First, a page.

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Something has to be said for the hard-nosed existences of older rock/metal acts who just don’t know when to quit. I’m not saying that to be a dick, or anything, like certain acts should just hang it up rather than tarnish their past reputation with albums that neither tackle those older ideals nor shed some evolutionary light (…OK, there are SPECIFIC acts out there that should really consider calling it a day. Won’t say who.). I’m actually praising some of these bands for not giving a fuck whether or not their particular style has outlived its usefulness and continue to record and tour. Dedication to their craft…something to admire. And it seems that one such act is this here Virgin Steele band, 30 years young and still goin’ at it.
And let’s see what they’ve been up to post-millennium…
I’ll admit it now; what drove me to this album, at first, were David DeFeis’ strange jaguar screams first head on the first track, and the fact that they kept coming during that first riff was just fantastic and had me hooked for the rest of the album. Things start out with that fist-pumpin’ heavy/power metal sound that is just cuh-LASSIC to the bone, sounding simultaneously catchy and aged and able to push everything with a good forward momentum that doesn’t lag too much on riffs and ideas that are weaker than they let on. Over time, though, things end up moving into a new direction that kinda betrays the album’s decidedly old-timey feel, entering the realm of rather fancy-sounding symphonic metal that doesn’t sound too far removed from a high-profile Broadway stage show, albeit with a group of long hairs at the helm. On that same musical end of things, this is some really rippin’ metal that has more than a lion’s share of melodic tandems and many moments to enjoy, where the distorted guitars and drum-machiney percussion meet lush orchestration, sharp piano interludes and strange, operatic/cat screeching singing that is both epically powerful (with the low, brooding approach) and annoyingly distracting (with the high, squeaky falsettos that just pop outta nowhere), taking song lengths into a dimension all their own due to the overwrought arrangements. The production doesn’t really do the material that much justice in that, at times, the instrumentation is scrunched under the weight of the monstrous vocal exercises, making it that much harder to take in and enjoy as much as I’m sure David would have wanted. Nevertheless, the differentiation present is almost enough to make up for the strangeness “The Black Light Bacchanalia” possesses, as songs like “By the Hammer of Zeus (and the Wrecking Ball of Thor)”, “In a Dream of Fire” and the closer, “Eternal Regret” can attest to.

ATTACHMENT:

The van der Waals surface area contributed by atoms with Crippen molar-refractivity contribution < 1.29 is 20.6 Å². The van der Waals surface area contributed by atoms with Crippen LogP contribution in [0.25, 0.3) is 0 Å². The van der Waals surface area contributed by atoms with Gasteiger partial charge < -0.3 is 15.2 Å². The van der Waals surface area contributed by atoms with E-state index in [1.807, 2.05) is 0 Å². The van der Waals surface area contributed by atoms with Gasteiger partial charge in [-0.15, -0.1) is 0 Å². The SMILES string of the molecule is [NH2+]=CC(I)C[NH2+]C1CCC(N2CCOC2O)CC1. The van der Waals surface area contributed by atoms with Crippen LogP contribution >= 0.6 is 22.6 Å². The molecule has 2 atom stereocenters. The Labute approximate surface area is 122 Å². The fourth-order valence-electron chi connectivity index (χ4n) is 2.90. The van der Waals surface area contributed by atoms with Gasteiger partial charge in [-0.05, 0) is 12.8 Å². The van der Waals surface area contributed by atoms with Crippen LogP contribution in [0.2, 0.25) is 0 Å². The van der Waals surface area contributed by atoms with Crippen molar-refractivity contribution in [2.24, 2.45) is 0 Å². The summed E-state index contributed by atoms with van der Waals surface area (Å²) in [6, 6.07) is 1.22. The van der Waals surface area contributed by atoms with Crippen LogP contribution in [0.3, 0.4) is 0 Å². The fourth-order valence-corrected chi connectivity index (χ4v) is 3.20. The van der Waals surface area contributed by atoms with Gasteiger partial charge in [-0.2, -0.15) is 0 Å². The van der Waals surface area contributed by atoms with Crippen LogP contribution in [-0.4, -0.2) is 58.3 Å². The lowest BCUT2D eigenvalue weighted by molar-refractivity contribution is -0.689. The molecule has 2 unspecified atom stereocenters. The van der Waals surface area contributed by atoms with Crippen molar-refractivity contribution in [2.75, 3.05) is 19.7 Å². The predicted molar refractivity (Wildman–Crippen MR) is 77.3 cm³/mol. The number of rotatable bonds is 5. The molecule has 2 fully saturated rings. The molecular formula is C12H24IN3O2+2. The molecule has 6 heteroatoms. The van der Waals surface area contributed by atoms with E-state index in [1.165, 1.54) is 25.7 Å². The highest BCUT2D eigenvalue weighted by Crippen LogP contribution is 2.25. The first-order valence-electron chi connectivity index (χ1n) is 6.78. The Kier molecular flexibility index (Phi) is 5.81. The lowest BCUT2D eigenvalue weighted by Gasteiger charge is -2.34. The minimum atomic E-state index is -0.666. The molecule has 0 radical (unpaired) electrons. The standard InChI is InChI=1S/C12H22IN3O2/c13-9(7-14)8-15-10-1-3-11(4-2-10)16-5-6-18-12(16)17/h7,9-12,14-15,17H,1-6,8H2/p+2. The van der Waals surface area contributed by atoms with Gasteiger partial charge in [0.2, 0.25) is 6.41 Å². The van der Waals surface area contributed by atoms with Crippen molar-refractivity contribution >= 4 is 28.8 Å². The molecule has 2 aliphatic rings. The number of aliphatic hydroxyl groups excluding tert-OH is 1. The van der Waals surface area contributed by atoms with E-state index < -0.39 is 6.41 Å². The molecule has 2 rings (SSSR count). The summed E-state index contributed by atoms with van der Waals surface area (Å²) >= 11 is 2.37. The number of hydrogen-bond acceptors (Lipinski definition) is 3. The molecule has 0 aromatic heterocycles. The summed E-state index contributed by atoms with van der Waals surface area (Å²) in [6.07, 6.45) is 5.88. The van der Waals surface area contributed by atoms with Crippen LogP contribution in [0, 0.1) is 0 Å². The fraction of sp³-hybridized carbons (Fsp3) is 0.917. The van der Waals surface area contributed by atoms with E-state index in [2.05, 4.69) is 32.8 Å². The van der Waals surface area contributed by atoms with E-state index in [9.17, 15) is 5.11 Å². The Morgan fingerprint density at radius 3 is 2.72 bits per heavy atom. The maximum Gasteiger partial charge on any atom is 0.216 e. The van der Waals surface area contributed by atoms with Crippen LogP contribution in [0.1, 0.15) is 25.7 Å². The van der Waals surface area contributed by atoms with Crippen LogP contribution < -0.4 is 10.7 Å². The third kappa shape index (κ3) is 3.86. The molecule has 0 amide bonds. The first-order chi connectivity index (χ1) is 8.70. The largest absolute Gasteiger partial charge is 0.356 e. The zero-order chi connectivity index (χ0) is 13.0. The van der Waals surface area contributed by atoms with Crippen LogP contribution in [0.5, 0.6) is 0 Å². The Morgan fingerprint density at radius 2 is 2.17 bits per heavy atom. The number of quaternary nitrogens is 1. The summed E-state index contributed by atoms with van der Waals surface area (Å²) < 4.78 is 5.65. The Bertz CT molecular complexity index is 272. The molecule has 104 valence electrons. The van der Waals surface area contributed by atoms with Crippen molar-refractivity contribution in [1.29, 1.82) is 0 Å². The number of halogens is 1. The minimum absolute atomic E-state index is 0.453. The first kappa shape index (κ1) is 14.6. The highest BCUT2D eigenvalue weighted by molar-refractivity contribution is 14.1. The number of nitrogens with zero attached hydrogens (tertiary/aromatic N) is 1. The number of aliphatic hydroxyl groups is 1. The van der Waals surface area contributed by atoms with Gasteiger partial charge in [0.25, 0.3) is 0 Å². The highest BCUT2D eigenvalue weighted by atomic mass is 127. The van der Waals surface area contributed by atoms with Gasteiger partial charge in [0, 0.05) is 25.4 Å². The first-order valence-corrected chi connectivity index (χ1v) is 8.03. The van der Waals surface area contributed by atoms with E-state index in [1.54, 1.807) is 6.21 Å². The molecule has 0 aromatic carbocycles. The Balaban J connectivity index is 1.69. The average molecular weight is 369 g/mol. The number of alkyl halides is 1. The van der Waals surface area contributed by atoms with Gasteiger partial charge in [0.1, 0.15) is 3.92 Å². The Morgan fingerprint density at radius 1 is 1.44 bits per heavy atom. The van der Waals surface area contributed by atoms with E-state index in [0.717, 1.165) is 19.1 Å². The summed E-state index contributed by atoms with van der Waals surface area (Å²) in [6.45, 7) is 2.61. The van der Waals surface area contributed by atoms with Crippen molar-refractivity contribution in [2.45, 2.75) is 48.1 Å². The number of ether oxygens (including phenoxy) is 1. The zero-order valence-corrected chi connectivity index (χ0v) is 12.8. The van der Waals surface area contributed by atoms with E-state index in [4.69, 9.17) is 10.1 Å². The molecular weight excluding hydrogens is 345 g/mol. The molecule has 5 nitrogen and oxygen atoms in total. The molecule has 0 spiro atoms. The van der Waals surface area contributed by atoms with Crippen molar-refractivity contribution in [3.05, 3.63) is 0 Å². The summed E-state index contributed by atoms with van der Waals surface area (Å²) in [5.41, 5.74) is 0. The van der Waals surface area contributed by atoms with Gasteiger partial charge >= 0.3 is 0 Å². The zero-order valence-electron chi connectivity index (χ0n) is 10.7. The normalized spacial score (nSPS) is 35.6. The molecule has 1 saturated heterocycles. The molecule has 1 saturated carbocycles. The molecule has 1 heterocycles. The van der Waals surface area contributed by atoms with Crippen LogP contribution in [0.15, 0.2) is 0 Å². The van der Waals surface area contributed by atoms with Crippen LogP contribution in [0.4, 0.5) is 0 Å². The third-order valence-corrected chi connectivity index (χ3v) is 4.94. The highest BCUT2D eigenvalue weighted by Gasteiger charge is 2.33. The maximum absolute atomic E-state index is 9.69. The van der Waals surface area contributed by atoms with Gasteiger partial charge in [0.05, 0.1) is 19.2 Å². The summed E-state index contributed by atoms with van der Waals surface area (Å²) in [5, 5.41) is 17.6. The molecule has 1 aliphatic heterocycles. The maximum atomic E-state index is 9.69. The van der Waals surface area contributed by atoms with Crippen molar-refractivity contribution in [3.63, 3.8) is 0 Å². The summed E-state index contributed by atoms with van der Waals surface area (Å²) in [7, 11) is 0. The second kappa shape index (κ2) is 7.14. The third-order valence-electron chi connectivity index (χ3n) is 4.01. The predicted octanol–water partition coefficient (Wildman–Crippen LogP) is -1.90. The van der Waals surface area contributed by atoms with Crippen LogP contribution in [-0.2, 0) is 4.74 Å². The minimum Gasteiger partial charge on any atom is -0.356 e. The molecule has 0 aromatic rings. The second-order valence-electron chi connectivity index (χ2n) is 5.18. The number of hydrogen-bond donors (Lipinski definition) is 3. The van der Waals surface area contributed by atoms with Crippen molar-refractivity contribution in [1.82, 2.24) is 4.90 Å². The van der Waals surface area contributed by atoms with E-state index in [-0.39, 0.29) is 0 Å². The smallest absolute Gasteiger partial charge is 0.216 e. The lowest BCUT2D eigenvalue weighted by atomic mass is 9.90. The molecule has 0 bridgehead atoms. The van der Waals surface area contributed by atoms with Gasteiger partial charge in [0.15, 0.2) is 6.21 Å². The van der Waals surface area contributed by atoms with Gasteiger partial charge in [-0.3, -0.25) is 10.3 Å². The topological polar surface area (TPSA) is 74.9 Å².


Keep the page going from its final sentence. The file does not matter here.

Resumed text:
At the end of the day,Virgin Steele’s latest is a mixed bag of musical fanciness and weird vocal aesthetics that stands on its own two feet, but doesn’t come off as completely gelled. It’s ambitious, sure, but the remaining loose ends and sharp corners can come off as too distracting to enjoy completely. Recommended, but with caution.